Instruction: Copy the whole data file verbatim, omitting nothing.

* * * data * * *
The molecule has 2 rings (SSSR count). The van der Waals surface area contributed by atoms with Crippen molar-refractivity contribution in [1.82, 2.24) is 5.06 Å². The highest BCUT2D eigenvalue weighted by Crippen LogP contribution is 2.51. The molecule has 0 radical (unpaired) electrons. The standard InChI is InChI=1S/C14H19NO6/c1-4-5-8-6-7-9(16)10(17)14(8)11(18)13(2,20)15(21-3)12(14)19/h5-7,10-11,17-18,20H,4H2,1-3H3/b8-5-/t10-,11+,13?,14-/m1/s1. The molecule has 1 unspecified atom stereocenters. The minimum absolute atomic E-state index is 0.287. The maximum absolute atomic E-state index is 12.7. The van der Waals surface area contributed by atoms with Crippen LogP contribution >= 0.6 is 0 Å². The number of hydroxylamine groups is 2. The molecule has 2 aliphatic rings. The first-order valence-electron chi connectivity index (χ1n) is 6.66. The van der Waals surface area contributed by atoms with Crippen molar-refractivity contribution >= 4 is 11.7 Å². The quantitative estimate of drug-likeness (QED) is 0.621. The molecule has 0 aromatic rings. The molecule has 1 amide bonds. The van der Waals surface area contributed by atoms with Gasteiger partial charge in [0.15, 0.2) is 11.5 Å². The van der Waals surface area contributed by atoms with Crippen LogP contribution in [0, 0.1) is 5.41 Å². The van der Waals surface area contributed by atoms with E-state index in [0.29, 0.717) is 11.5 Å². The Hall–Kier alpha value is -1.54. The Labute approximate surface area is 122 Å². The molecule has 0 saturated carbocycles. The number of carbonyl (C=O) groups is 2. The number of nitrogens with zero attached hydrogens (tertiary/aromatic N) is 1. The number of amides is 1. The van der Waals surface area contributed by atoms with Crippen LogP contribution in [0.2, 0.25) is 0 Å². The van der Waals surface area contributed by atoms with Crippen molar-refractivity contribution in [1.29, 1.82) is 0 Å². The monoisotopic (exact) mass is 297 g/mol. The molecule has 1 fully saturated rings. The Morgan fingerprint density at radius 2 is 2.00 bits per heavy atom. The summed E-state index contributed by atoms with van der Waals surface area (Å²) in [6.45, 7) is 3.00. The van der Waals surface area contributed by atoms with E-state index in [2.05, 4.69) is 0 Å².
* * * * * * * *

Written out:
The molecule has 2 rings (SSSR count). The van der Waals surface area contributed by atoms with Crippen molar-refractivity contribution in [1.82, 2.24) is 5.06 Å². The highest BCUT2D eigenvalue weighted by Crippen LogP contribution is 2.51. The molecule has 0 radical (unpaired) electrons. The standard InChI is InChI=1S/C14H19NO6/c1-4-5-8-6-7-9(16)10(17)14(8)11(18)13(2,20)15(21-3)12(14)19/h5-7,10-11,17-18,20H,4H2,1-3H3/b8-5-/t10-,11+,13?,14-/m1/s1. The molecule has 1 unspecified atom stereocenters. The minimum absolute atomic E-state index is 0.287. The maximum absolute atomic E-state index is 12.7. The van der Waals surface area contributed by atoms with Crippen LogP contribution >= 0.6 is 0 Å². The number of hydroxylamine groups is 2. The molecule has 2 aliphatic rings. The first-order valence-electron chi connectivity index (χ1n) is 6.66. The van der Waals surface area contributed by atoms with Crippen molar-refractivity contribution >= 4 is 11.7 Å². The quantitative estimate of drug-likeness (QED) is 0.621. The molecule has 0 aromatic rings. The molecule has 1 amide bonds. The van der Waals surface area contributed by atoms with Gasteiger partial charge in [0.15, 0.2) is 11.5 Å². The van der Waals surface area contributed by atoms with Crippen LogP contribution in [0, 0.1) is 5.41 Å². The van der Waals surface area contributed by atoms with E-state index in [0.29, 0.717) is 11.5 Å². The Hall–Kier alpha value is -1.54. The Labute approximate surface area is 122 Å². The molecule has 0 saturated carbocycles. The number of carbonyl (C=O) groups is 2. The number of nitrogens with zero attached hydrogens (tertiary/aromatic N) is 1. The number of amides is 1. The van der Waals surface area contributed by atoms with Crippen LogP contribution in [0.2, 0.25) is 0 Å². The van der Waals surface area contributed by atoms with Crippen molar-refractivity contribution in [1.29, 1.82) is 0 Å². The monoisotopic (exact) mass is 297 g/mol. The molecule has 1 fully saturated rings. The Morgan fingerprint density at radius 2 is 2.00 bits per heavy atom. The summed E-state index contributed by atoms with van der Waals surface area (Å²) in [6.45, 7) is 3.00. The van der Waals surface area contributed by atoms with E-state index in [2.05, 4.69) is 0 Å².